Also published last month, a novel study discovered that it’s not just Caucasians, but minority coffee drinkers live longer, too. The Multiethnic Cohort (MEC) study focused on the coffee drinking habits of nonwhite populations. After surveying over 185,000 minorities, the researchers found these coffee drinkers lived longer also. Compared with people who did not drink coffee, those drinking 1 cup a day had a 12% reduced risk of death and those drink 2 or more cups a day had an 18% reduced risk.
Side Effects of Coffee
- For some people, coffee’s benefits aren’t worth the side-effects. Coffee can make you jittery, give you heart burn, and cause sleep problems. Decaf is a happy compromise for those who are bothered by caffeine but still want the health benefits of coffee.
- Coffee has adverse effects on the body, including raising blood pressure and cholesterol levels as well as increasing insulin resistance.
- Caffeine is addictive. Withdrawal symptoms can include headaches, fatigue, depression, and irritability.
- Physicians warn women who are pregnant or breastfeeding to limit their coffee consumption. These women should consume no more than two to three cups of coffee a day.
Instant Coffee Is Different
Instant coffee differs in nutrient content when compared to brewed. A linked companion article explains the differences in the health benefits of instant coffee vs brewed.
Three large observational studies show that coffee drinkers live longer. While drinking only one cup a day reduces the risk of death, gulping 2 or 3 cups daily confers the maximum benefit and studies show it lowers the risk of dying, on average, by about 10%. The reduction in rates reported by the authors varies widely, depending on many factors: male vs. female, Caucasian vs. minority, even American vs. European.
The evidence showing that coffee drinkers live longer comes from observational studies. These types of studies are considered to be weaker forms of evidence than randomized controlled trials. However, remember the oft-repeated maxim “correlation does not imply causation, but it sure is a hint.”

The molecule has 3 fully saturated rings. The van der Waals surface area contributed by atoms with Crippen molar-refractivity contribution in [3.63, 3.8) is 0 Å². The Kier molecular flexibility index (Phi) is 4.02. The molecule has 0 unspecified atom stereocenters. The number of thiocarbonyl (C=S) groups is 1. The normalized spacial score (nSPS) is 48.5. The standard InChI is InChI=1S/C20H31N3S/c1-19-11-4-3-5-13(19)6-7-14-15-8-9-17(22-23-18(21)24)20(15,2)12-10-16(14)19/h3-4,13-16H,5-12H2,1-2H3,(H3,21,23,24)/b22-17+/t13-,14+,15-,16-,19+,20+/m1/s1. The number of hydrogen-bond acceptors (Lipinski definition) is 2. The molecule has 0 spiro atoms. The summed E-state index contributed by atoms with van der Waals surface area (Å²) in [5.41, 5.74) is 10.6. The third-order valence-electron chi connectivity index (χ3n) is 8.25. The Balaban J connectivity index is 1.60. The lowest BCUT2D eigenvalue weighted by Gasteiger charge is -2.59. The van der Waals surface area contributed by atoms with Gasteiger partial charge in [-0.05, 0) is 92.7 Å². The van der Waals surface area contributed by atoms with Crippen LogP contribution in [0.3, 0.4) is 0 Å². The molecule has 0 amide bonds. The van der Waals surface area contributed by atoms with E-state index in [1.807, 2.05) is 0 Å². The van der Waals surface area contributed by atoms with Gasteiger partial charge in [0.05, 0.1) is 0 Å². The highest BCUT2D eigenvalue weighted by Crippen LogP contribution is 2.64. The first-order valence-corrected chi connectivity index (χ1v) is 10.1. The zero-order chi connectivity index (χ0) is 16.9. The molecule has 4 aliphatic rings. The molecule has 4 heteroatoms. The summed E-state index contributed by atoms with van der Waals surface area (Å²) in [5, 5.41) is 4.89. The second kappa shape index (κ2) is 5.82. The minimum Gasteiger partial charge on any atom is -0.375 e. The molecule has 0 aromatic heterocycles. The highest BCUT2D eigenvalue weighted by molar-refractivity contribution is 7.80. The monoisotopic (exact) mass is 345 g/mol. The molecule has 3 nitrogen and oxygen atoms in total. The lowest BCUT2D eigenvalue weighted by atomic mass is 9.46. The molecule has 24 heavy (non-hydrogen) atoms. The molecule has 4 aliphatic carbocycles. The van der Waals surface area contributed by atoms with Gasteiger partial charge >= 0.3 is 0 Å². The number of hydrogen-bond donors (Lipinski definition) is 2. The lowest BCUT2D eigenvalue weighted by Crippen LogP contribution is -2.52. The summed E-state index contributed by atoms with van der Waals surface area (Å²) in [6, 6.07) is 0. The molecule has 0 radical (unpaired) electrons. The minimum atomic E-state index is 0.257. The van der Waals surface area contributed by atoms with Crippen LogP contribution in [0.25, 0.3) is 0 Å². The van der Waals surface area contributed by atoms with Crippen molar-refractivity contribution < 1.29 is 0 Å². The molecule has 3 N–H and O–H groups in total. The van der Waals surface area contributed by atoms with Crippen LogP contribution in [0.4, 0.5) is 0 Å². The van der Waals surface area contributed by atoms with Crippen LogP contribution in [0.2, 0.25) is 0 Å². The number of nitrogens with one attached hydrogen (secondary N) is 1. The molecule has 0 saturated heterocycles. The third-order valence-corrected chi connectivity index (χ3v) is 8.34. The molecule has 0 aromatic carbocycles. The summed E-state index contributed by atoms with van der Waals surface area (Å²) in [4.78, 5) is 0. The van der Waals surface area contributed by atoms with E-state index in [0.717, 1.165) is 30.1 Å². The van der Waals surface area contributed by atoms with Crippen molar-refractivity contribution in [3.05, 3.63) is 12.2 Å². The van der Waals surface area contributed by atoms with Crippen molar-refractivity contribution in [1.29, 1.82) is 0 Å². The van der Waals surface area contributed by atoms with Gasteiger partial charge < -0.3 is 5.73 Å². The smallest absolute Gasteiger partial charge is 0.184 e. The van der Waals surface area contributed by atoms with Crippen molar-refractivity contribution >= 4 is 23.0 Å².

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Ming Ding, Ambika Satija, Shilpa N. Bhupathiraju, Yang Hu, Qi Sun, Jiali Han, Esther Lopez-Garcia, Walter Willett, Rob M. van Dam, Frank B. Hu; Association of Coffee Consumption With Total and Cause-Specific Mortality in 3 Large Prospective Cohorts; Circulation 2015 132: 2305-2315. Available Online.
Freedman ND, Park Y, Abnet CC, Hollenbeck AR, Sinha R. Association of coffee drinking with total and cause-specific mortality. New England Journal of Medicine. 2012;366:1891-1904 [Data from AARP Diet and Health Study]. Available Online.
Park S, Freedman ND, Haiman CA, Le Marchand L, Wilkens LR, Setiawan VW. Association of Coffee Consumption With Total and Cause-Specific Mortality Among Nonwhite Populations. Annals of Internal Medicine [Epub ahead of print 11 July 2017] doi: 10.7326/M16-2472. Available Online.
Gunter MJ, Murphy N, Cross AJ, Dossus L, Dartois L, Fagherazzi G, et al. Coffee Drinking and Mortality in 10 European Countries: A Multinational Cohort Study. Annals of Internal Medicine. [Epub ahead of print 11 July 2017] doi: 10.7326/M16-2945. Available Online.